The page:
Al Capone in popular culture

Al Capone is one of the most notorious American gangsters of the 20th century and has been the major subject of numerous articles, books, and films. Particularly, from 1925 to 1929, shortly after Capone relocated to Chicago, he enjoyed status as the most notorious mobster in the country. Capone cultivated a certain image of himself in the media, that made him a subject of fascination.[1][2] His personality and character have been used in fiction as a model for crime lords and criminal masterminds ever since his death. The stereotypical image of a mobster wearing a pinstriped suit and tilted fedora are based on photos of Capone. His accent, mannerisms, facial construction, physical stature, and parodies of his name have been used for numerous gangsters in comics, movies, music, and literature.

LiteratureEdit

  • Capone is featured in a segment of Mario Puzo's The Godfather as an ally of New York mob boss Salvatore Maranzano in which he sends two "button men" at the mob boss' request to kill Don Vito Corleone; arriving in New York, the two men are intercepted and brutally killed by Luca Brasi, after which Don Corleone sends a message to Capone warning him not to interfere again, and Capone apparently capitulates.[3]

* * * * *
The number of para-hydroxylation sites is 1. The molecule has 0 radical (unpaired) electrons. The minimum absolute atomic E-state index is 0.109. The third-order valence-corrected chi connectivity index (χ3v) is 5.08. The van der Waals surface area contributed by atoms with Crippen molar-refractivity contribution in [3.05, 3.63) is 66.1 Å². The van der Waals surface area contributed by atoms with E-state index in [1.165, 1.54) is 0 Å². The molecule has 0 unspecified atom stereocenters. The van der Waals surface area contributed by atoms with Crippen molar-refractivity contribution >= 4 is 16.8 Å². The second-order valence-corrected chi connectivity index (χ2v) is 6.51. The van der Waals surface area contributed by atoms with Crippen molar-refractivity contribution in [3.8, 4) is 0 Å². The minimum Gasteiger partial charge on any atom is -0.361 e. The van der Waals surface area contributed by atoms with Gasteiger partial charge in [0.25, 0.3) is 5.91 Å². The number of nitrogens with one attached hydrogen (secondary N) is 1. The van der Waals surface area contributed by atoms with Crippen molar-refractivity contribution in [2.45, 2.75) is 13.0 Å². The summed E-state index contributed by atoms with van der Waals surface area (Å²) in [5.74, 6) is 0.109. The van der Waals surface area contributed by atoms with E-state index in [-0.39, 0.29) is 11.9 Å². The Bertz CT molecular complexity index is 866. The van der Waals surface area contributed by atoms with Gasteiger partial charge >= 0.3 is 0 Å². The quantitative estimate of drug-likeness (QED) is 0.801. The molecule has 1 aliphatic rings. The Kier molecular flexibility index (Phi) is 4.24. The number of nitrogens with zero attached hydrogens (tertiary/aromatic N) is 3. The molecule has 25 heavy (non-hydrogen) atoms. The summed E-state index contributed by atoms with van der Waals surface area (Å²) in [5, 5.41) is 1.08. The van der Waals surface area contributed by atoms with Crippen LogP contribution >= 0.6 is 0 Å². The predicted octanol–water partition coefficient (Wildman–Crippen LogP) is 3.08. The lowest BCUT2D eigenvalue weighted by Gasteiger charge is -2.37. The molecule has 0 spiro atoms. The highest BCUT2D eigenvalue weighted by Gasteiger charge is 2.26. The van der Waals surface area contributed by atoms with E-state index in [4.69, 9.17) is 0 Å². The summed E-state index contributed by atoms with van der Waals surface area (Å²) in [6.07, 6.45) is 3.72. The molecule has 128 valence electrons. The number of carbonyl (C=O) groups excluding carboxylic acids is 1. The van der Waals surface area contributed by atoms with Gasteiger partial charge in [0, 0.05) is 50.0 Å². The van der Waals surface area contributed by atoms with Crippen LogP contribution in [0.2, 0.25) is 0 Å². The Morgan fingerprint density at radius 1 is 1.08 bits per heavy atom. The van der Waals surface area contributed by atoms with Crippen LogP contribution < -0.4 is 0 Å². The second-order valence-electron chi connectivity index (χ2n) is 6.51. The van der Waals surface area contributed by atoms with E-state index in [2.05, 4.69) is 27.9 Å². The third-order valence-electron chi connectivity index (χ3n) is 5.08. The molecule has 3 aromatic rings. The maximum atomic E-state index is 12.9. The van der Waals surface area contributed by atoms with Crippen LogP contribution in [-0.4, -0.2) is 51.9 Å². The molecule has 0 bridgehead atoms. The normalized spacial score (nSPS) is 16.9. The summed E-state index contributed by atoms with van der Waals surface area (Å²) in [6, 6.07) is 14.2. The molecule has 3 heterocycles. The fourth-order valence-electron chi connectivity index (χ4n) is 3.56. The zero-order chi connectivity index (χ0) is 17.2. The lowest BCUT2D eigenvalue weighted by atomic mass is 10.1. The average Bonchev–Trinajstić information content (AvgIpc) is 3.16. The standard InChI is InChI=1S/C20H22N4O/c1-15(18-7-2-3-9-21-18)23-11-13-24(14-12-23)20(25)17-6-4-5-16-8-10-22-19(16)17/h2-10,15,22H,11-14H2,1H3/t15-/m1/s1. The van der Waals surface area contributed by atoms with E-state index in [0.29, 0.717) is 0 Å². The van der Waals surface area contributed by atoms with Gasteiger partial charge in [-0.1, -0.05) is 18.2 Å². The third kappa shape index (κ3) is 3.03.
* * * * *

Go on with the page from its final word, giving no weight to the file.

• Capone appears in Hergé's comic book Tintin in America, one of only two real-life characters in the entire The Adventures of Tintin series.[4]
  • A reincarnated Capone is a major character in science fiction author Peter F. Hamilton's Night's Dawn Trilogy.
  • Capone's grandniece Deirdre Marie Capone wrote a book titled Uncle Al Capone: The Untold Story from Inside His Family.[5]
  • Al Capone is the inspiration for the central character of Tony Camonte in Armitage Trail's novel Scarface (1929),[6] which was adapted into the 1932 film. The novel was later adapted again in 1983 with the central character of Tony Montana.
  • Jack Bilbo claimed to have been a bodyguard for Capone in his book Carrying a Gun for Al Capone (1932).[7]
  • Al Capone is mentioned and met by the main character Moose in the book Al Capone Does My Shirts.

Film and televisionEdit

Capone has been portrayed on screen by:

Actors playing characters based on Capone include:

MusicEdit

  • Prince Buster, Jamaican ska and rocksteady musician, had his first hit in the UK with the single "Al Capone" in 1967.[13]
  • The British pop group Paper Lace's 1974 hit song "The Night Chicago Died" mentions that "a man named Al Capone, tried to make that town his own, and he called his gang to war, with the forces of the law".[14]
  • British rock band Queen referenced Al Capone in the opening of their 1974 song "Stone Cold Crazy", which was covered in 1990 by the American rock band Metallica.[15]
  • In 1979, The Specials, a UK ska revival group, reworked Prince Buster's track into their first single, "Gangsters", which featured the line "Don't call me Scarface!"
 
Sketch of Capone made by Partizan fans in Belgrade, Serbia.
  • Al Capone is referenced heavily in Prodigy's track "Al Capone Zone", produced by The Alchemist and featuring Keak Da Sneak.[16]
  • "Al Capone" is a song by Michael Jackson. Jackson recorded the song during the Bad era (circa 1987), but it wasn't included on the album. The song was released in September 2012 in celebration of the album's 25th anniversary.